The American Army officer George Smith Patton, Ir. (1885-1945), was one of the outstanding tactical commanders of World War II. His campaigns in Sicily, France, and Germany were distinguished by boldness and an imaginative use of armor.
George Patton was born on Nov. 11, 1885, in San Gabriel, Calif. His family was one of the wealthiest in the state. After attending private schools, he went to the U.S. Military Academy, graduating in 1909 and joining the cavalry. He loved horses and was one of the Army's best polo players. He was an eccentric, both at the academy and later in the Army, noted for speaking his mind and for his steady stream of curse words.
Despite his mannerisms—which most of his contemporaries found offensive—Patton was hardworking, intelligent, and courageous. He moved ahead rapidly in the Army. He was the first officer detailed to the Tank Corps in World War I, and he led tanks in action. In 1921 Patton returned to the cavalry. He went back to the armored branch in 1940 and quickly rose to division command.
During World War II, in November 1942, Patton led the American forces landing at Casablanca, Morocco. His first real opportunity to shine came in July 1943, when he led the U.S. 7th Army in the invasion of Sicily. He soon became famous for his daring assaults, rapid marches, and use of armor. He also, however, slapped a hospitalized enlisted man suffering from shell shock (Patton accused him of cowardice). His immediate superior, Gen. Dwight Eisenhower, refused to bow to popular pressure and dismiss Patton but did order him to stay quietly in his headquarters in occupied Sicily.
In spring 1944 Eisenhower brought Patton to England and gave him command of the U.S. 3d Army, which had the task of driving the Germans out of north-central France after the Allies broke out of the Normandy beachhead. Patton activitated the 3d Army early in August 1944 and started it across France, pausing only when his tanks ran out of fuel. By then (late September) he had cleared most of France of the enemy.
Patton's flamboyant character, his caustic remarks to his troops, the pearl-handled pistols he wore on his hips, and most of all his performance combined to make him a national hero. He enjoyed this role, which made it difficult for him to accept Eisenhower's decision to give priority in scarce supplies to the forces of British general Bernard Montgomery. In March 1945 Patton regained the headlines, as he drove the 3rd Army over the Rhine River before Montgomery could get his troops across. Patton then drove through Germany and by the end of the war had his troops in Austria.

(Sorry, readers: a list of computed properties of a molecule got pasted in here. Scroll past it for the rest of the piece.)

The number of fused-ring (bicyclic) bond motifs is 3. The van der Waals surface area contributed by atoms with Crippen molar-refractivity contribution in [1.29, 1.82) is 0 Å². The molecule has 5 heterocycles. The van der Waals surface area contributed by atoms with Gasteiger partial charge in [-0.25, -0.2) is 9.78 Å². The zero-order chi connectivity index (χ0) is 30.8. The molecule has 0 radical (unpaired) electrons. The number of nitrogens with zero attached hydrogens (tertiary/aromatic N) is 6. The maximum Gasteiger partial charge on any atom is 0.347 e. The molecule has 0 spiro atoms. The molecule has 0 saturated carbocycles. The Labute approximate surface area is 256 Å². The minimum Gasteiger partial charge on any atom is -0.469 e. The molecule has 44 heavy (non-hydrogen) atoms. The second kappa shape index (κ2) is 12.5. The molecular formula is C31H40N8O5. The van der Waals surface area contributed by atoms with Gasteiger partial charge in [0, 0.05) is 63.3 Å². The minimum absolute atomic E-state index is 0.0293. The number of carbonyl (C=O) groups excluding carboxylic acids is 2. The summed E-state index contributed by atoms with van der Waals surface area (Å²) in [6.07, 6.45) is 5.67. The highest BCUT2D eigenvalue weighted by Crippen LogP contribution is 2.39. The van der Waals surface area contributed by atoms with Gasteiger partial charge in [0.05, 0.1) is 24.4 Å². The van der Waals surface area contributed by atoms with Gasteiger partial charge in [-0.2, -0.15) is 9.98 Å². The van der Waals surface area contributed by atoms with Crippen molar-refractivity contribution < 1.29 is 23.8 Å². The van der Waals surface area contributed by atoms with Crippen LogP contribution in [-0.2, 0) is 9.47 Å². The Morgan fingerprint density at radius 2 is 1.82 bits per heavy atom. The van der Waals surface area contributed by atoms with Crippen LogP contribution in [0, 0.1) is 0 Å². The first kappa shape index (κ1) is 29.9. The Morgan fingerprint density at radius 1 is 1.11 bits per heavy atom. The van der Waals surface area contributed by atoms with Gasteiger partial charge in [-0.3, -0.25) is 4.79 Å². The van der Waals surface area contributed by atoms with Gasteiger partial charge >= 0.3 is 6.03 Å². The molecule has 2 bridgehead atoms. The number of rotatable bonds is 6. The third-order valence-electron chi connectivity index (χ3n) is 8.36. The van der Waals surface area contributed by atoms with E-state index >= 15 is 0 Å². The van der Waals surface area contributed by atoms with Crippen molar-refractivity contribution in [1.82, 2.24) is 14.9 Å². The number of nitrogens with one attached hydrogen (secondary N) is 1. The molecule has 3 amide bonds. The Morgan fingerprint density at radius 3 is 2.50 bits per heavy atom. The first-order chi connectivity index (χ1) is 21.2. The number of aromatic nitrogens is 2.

Placed in charge of the occupation forces in Bavaria, Patton was soon in trouble. His use of former Nazi officials to help administer the area ran counter to official American policy and made him a target for liberal criticism. He made matters worse when he argued the point to the press. Eisenhower removed him from command. Patton died on Dec. 21, 1945, as a result of an automobile accident in Germany.
Further Reading on George Smith Patton Jr
Patton's family gathered his diary and other notes and published them as War as I Knew It (1947). Probably the most objective biography of the controversial Patton is the study by Ladislas Farago, Patton: Ordeal and Triumph (1963), which makes judicious use of the Army's official histories of World War II. Robert S. Allen, Lucky Forward: The History of Patton's Third U.S. Army (1947), is a highly laudatory account. Patton's nephew, Fred Ayer, Jr., wrote Before the Colors Fade: Portrait of a Soldier, George S. Patton, Jr. (1964), a sympathetic view by one closely associated with Patton. See also Harry Hodges Semmes, Portrait of Patton (1955), and Charles R. Codman, Drive (1957).